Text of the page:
Governor Dannel P. Malloy today was recognized by the National Association for the Advancement of Colored People (NAACP) at their 103rd Annual Convention in Houston, Texas, for his leadership in repealing Connecticut's capital punishment law.
"Earlier this year, Connecticut joined 16 other states and the rest of the industrialized world in replacing capital punishment with life in prison without the possibility of parole. It's an issue that stirs deep emotion -- dividing families and communities, but it also ultimately speaks to our common goal of ensuring integrity in our justice system. I want to thank the NAACP, and Ben Jealous in particular, for their support on this issue," said Governor Malloy.
In his remarks to the Convention, Governor Malloy, who on January 16 proposed a voting rights reform package to preserve voting rights and expand access to voter registration, also took the opportunity to address another issue he calls a "fundamental right."
"This session, Connecticut lawmakers on both sides of the aisle worked to protect democracy and better serve our citizens. At a time when states across the nation are rolling back access to the ballot box, we are using technology to shore up our fundamental right to participate in the democratic process and choose our elected leaders. As public officials, we should always be doing whatever we can to encourage more people to participate in their democracy, and we should do whatever we can to make it easier for them to do so," said Governor Malloy. "I am proud to be a part of this progress, and honored to speak to the NAACP's 103rd convention."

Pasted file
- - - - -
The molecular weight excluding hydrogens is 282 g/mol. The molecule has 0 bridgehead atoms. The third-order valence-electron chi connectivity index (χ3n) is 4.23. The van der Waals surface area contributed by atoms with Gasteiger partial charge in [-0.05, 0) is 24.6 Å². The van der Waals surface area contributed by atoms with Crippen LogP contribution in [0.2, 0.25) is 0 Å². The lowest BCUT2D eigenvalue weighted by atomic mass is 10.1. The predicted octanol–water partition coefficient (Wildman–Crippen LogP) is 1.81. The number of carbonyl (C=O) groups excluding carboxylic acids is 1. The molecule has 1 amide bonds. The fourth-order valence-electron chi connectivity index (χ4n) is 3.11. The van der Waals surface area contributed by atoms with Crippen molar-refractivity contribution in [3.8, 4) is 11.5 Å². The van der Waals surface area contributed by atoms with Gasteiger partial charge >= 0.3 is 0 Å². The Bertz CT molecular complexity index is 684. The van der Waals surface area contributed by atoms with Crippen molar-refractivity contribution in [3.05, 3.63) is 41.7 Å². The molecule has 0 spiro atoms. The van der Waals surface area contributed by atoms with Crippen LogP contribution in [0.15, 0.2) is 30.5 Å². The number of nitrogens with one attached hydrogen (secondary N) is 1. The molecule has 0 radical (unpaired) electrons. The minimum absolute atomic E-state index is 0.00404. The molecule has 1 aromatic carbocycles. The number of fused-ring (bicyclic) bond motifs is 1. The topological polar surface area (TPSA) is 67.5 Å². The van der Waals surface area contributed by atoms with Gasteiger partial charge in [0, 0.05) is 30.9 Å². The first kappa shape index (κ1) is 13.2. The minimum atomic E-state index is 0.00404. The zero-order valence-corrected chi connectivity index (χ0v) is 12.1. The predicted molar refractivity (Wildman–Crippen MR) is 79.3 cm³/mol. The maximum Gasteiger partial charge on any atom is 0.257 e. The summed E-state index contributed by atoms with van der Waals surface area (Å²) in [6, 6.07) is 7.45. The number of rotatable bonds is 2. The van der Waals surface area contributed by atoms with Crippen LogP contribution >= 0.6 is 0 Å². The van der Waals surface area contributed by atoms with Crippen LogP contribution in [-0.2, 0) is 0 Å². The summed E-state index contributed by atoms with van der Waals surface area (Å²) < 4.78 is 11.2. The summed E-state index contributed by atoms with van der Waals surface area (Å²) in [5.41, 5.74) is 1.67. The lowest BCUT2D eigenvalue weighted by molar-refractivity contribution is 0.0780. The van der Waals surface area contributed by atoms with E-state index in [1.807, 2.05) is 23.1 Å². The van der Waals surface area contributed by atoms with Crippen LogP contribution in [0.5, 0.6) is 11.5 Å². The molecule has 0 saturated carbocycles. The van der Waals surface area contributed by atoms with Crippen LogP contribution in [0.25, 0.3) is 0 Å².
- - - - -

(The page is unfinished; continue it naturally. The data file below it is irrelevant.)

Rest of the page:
In March, Ben Jealous, President and CEO of the NAACP, joined the Governor at a press conference in the State Capitol to advocate for repeal.
"We are proud to recognize Governor Malloy for his leadership at our annual convention, " said Ben Jealous, President and CEO of the NAACP. "In signing the bill to repeal capital punishment in Connecticut, Governor Malloy demonstrated a courageous commitment to civil rights and he demonstrated common sense. A former prosecutor, he understands that capital punishment is both biased against people of color and poor people of all colors, as well as an exorbitantly expensive punishment that fails to deter crime."
The Governor signed Public Act 12-5, An Act Revising the Penalty for Capital Felonies, into law on April 25, 2012.